Banks and lenders use credit scores to help determine whether you qualify for the mortgage you have applied for.
The credit score is based on your previous credit history and shows to a bank or lender the type of borrower you are and how you should be able to manage repayments in the future.
Lenders own credit scores differ from credit reference agencies, they include other personal information and a history of credit transactions however credit reference agencies scores and reports are a great place to start to understand your own credit picture.
This is made up of your past financial history from your credit accounts. These accounts can be: overdrafts, credit cards, loan agreements, mortgages and utility company debts.
They show if you have made repayments on time and in full. Any missed or late payments, or defaults will stay on the report for at least six years.
The Credit Score
The general rule is: the higher the numerical score the better. Lenders are more likely to view that person as lower risk.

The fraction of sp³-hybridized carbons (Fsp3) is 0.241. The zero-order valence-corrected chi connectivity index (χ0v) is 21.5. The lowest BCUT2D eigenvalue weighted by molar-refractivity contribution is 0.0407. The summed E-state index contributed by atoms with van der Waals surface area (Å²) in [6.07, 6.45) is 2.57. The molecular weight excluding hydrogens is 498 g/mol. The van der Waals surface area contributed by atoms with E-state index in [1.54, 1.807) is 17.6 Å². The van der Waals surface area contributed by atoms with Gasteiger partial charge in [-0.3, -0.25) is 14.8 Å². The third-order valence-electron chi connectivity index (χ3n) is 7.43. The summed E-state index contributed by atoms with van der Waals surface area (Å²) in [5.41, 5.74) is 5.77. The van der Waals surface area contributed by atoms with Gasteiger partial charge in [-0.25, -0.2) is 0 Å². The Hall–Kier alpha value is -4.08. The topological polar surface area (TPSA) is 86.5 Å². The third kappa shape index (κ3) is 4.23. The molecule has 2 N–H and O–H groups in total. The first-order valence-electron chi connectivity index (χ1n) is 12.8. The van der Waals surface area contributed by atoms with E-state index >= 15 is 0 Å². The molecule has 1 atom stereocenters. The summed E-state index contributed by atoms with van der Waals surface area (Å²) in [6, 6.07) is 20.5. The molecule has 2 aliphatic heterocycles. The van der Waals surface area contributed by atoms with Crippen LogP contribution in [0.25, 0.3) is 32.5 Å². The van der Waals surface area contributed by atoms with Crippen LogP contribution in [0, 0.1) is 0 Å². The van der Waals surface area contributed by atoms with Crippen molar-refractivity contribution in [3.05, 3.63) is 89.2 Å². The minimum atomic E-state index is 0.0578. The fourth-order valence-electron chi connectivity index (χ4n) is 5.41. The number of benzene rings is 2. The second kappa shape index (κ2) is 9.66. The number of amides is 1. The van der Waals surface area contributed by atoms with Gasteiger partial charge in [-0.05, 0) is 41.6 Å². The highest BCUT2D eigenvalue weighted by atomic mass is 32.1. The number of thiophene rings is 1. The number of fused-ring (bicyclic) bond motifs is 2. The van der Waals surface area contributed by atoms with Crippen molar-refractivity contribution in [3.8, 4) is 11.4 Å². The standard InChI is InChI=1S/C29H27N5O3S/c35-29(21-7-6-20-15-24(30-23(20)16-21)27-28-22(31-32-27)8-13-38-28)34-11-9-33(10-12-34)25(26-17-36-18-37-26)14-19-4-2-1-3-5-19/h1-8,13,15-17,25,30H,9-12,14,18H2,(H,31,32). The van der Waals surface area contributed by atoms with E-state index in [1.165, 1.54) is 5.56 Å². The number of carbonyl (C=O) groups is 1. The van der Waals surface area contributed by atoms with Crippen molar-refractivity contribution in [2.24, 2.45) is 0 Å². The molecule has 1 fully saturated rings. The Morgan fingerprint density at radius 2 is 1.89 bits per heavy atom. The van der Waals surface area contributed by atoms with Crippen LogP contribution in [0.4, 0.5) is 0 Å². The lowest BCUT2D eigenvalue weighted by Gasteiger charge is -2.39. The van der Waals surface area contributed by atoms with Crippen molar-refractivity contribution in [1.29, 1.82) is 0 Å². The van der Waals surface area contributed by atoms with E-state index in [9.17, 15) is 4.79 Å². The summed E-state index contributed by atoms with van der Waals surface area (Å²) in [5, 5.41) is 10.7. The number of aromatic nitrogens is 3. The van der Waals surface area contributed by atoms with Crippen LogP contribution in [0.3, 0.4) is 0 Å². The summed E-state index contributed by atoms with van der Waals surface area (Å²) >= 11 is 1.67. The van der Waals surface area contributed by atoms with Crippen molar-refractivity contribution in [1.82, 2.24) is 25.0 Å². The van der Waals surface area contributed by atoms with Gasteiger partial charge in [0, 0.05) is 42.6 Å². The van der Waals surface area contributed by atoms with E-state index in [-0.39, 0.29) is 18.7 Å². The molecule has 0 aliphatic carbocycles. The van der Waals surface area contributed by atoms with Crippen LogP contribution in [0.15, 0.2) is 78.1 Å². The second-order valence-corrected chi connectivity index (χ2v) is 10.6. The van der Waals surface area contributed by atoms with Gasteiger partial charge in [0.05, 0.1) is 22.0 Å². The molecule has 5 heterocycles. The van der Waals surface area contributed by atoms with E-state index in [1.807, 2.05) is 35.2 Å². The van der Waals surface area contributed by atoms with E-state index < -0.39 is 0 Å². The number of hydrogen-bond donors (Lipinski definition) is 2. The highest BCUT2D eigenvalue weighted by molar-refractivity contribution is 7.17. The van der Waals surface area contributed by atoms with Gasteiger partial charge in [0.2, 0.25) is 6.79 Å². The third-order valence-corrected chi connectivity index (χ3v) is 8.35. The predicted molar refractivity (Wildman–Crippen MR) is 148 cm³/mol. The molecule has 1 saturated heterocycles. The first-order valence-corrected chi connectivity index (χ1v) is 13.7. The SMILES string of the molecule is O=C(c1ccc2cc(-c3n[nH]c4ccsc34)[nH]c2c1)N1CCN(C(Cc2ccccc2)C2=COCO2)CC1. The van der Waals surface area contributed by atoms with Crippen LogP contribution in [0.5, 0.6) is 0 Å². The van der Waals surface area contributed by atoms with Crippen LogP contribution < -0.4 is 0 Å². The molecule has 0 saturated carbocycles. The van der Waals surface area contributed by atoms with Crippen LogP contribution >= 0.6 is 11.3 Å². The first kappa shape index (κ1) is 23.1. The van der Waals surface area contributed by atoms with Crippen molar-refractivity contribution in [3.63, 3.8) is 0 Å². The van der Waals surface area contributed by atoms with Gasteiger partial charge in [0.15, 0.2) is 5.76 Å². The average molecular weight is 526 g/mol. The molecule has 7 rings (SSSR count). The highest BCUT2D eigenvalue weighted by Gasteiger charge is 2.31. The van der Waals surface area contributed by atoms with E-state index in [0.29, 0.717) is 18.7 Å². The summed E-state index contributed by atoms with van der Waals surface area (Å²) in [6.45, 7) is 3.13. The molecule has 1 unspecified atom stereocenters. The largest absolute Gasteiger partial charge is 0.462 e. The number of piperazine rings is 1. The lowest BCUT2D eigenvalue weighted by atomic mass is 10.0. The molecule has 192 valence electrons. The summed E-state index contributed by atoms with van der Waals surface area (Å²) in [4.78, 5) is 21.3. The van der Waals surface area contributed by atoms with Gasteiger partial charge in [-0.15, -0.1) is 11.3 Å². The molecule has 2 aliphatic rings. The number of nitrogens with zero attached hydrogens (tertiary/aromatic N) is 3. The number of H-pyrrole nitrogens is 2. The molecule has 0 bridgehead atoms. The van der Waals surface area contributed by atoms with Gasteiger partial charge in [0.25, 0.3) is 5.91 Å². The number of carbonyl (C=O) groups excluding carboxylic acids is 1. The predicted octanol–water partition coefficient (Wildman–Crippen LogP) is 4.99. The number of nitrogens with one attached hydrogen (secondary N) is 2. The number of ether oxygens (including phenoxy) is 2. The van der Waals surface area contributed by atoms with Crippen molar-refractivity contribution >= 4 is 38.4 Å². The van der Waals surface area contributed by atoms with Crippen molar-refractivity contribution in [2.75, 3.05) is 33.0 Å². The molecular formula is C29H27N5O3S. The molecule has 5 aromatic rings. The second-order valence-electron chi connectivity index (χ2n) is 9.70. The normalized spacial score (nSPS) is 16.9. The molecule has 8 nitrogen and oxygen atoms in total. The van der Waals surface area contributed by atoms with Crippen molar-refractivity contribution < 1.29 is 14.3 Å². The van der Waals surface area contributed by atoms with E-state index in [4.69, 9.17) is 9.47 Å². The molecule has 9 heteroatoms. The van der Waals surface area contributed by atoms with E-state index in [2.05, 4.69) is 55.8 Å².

Just because you have a lower score than you expected or have already been rejected by a mortgage lender does not mean you cannot get a mortgage.
Mortgage brokers have access to lenders and banks that specialise in lending to those that have had credit issues. Those lenders will also consider other factors when assessing a mortgage application.
What affects the score
The main factors are:
How you manage your debts – have you missed payments or gone into default?
How many recent credit searches have been made against your name.
How visible you are to the search – are you on electoral role?
Managing your credit score
If your score is low or you would like to maintain a good score, then below are a few tips:
Review regularly and make sure the information is correct
Avoid missing any payments
Register on the electoral role at your current address.
Speak to one of our team
Credit scores and mortgages. If you are unsure about your credit history and are looking to purchase or remortgage your home, then speak to us to discuss which mortgage will be right for your circumstances.
Your property may be repossessed if you do not keep up repayments on your mortgage.